stuffed eggplant with lamb ‘n pine nuts #jerusalem

stuffed eggplant with lamb ‘n pine nuts #jerusalem. I like to call my eggplants aubergines, but when in Rome… potatoes, potatoes. This recipe, from Ottolenghi and Tamimi’s latest cookbook (Jerusalem: A Cookbook), is one of the few savoury recipes which I pretty much followed to-the-t as of late.

I have already told you that during my London years I was a huge fan of Ottolenghi (as in the restaurant), deeply missed for quick (and excellent) bites nowadays in Mexico, but his latest cookbook came early this Christmas courtesy of a speedy Amazon.

And wow. A serious wow.

This book was raved about since its inception, and it sure did not disappoint (at all). Photography, check (proof that you do eat with your eyes first and foremost), but then there are the recipes (the most important thing right?)… well, triple wow.

Without making a complete oxymoron out of this sentence (which I will anyways), Ottolenghi and Tamimi make incredibly complex recipes and tastes simple. I am talking about easy cooking made for the home (no Thomas Keller extreme precision)(of which I have also become a pretty huge fan of as of late), accompanied by interesting anecdotes on the regional cuisine.

This recipe stood out for me because well, I love (seriously love) both lamb and aubergines (both of which are in abundance throughout the book). I no longer cook with olive oil (health reasons and all), so I substituted it with grapeseed oil. I also increased the tamarind paste slightly and made a deliciously fresh agua de tamarindo (tamarind water) to go with the dish.

What can I say other than the result was a deliciously hearty dish with true Turkish flavour. Expectations (truly) met.

So if you are still in search of Christmas presents and do not yet own this gem of a book, I highly suggest it.

 

Stuffed Eggplant with Lamb & Pine Nuts
(loosely adapted from Jerusalem: A Cookbook by Ottolenghi and Tamimi)

4 medium eggplants (about 1.2 kg / 2 1/2 lb), halved lengthwise
90 mL (6 TBS) grapeseed oil (or if you prefer, olive oil)
1 1/2 tsp ground cumin
1 1/2 TBS sweet paprika
1 TBS ground cinnamon
2 medium onions (340 g /12 oz in total), finely chopped
500 g (1 lb) ground lamb
50 g (7 TBS) pine nuts
20 g (2/3 oz) flat-leaf parsley, chopped
2 tsp tomato paste
3 tsp superfine sugar
150 mL (2/3 cup) water
1 1/2 TBS freshly squeezed lemon juice
2 tsp tamarind paste
4 cinnamon sticks
salt and freshly ground pepper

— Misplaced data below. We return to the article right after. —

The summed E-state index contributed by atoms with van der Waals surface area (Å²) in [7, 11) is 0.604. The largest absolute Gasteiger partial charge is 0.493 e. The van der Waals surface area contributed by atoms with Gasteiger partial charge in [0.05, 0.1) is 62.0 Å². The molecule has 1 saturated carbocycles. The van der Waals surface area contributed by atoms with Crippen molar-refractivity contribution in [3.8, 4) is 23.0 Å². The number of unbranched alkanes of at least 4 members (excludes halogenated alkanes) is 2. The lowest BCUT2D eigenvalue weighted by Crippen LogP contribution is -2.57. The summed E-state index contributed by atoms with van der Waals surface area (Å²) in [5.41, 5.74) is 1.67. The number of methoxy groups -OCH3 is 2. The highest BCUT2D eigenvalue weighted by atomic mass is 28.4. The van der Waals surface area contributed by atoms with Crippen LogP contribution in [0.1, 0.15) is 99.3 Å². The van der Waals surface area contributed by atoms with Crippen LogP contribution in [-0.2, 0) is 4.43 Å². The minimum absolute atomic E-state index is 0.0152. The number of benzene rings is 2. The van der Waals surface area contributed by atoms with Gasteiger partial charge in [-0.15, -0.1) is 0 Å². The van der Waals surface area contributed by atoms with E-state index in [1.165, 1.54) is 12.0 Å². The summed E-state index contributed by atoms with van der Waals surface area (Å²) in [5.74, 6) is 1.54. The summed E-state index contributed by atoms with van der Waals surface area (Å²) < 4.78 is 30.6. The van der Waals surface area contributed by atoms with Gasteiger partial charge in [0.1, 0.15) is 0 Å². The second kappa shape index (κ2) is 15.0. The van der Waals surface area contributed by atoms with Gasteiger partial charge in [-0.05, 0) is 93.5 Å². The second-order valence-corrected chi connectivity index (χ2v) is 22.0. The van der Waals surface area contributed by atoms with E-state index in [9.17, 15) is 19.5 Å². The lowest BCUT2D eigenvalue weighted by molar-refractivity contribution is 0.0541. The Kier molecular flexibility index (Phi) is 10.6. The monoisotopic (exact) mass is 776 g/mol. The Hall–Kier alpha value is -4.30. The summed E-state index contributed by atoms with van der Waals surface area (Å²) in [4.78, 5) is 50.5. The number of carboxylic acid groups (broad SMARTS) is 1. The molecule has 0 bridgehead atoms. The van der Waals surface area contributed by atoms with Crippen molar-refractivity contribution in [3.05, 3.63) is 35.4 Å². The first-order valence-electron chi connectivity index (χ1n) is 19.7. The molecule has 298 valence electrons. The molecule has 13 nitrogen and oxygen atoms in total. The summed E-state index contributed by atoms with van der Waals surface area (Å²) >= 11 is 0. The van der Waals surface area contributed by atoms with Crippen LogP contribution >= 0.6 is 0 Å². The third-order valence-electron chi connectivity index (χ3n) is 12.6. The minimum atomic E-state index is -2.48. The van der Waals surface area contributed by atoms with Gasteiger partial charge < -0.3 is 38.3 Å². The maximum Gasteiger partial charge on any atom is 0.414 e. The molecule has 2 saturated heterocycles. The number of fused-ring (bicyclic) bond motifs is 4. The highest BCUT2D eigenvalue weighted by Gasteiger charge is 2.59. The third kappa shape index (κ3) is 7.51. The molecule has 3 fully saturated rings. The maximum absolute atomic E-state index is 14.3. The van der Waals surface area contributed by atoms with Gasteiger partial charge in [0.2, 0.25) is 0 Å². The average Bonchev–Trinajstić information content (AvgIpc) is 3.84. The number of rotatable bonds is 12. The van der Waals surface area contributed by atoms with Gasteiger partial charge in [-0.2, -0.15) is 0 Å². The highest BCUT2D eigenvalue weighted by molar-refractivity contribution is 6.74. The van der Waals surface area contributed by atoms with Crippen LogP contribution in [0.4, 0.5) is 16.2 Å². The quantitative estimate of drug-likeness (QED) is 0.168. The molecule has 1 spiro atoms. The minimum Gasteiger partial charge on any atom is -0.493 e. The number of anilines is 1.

Preheat the oven to 220°C (425°F). Place the eggplant halves, skin down, on a roasting pan. Brush with grapeseed oil (or olive oil) and season with plenty of salt and black pepper. Roast for 20 minutes or so, until tops are golden brown. Remove from the oven and set aside.

While the eggplants are in the oven, heat up about 2 TBS of grapeseed (or olive) oil in a frying pan. Mix the cumin, paprika and cinnamon and add half to the pan along with the onions. Stirring constantly, fry for about 5-8 minutes over medium heat. Add the lamb, pine nuts, parsley, tomato paste, 1 tsp of the sugar, and salt and pepper to taste. Continue to cook, stirring frequently until the lamb is cooked (about 8 minutes).

Mix together thoroughly the remaining spice mix with the water, lemon juice, tamarind, remaining 2 tsp of sugar, the cinnamon sticks and 1/2 tsp salt.

Decrease the oven temperature to 195°C (375°F). Pour the spice mix into the botton of the roasting pan with the eggplants and spoon the lamb on top of each eggplant. Cover tightly with aluminum foil and roast for 1 1/2 hours (eggplants will be completely soft). Two to three times throughout cooking, remove the foil and baste the eggplants with the sauce (feel free to add more water if it dries out)(I sure did).

Serve warm or at room temperature.

Serves 4 (pretty generously)

 

8 comments

  1. Christine, Asheville NC says:

    Adoring eating for lunch this as I type, and the whole family felt the same when we ate it for dinner last night! (I omitted sugar = only variation.) The recipe is providing dinner for my family of 4, twice, plus 2 lunches, so it’s a lot! I served cucumbers with a tangy, garlicky Lebanese dressing, and plain Greek yogurt. Thank you for your recipes (and those of delicious restaurants!), Paola! We know that if we find a recipe on your site, it will be good.

    • Paola says:

      So awesome to hear Christine! And it looks like you went back all the way to the beginning of the blog wow! xo!! 🙂

  2. Stephanie says:

    I bought a copy of Jerusalem: A Cookbook for my sister for Christmas. Everytime I look at it I consider keeping it for myself!
    Your photos are lovely!

  3. Jonathan Stein says:

    I am floored by your photography! I just stumbled into your blog via foodgawker and wow! Such a beautiful discovery!

  4. Paola, your recipes are so rad!
    I like how you bring flavors from all over the world: Mexico, Northern Europe, and now Jerusalem.
    The eggplant, the lamb, the pine nuts, the tamarind paste: so many flavors from the Mediterranean basin in one gorgeous dish.
    It brings back memories of when I traveled with my GF in Greece, Turkey, Jordan and Lebanon: amazing times!

  5. Those are so gorgeous Paola!! What a wonderful recipe. I love the addition of the pine nuts. You made the dish beautifully. I also only use grapeseed oil as well….for everything pretty much. I love the flavorless taste of it, makes it perfect for such a variety of uses. Gorgeous dish!

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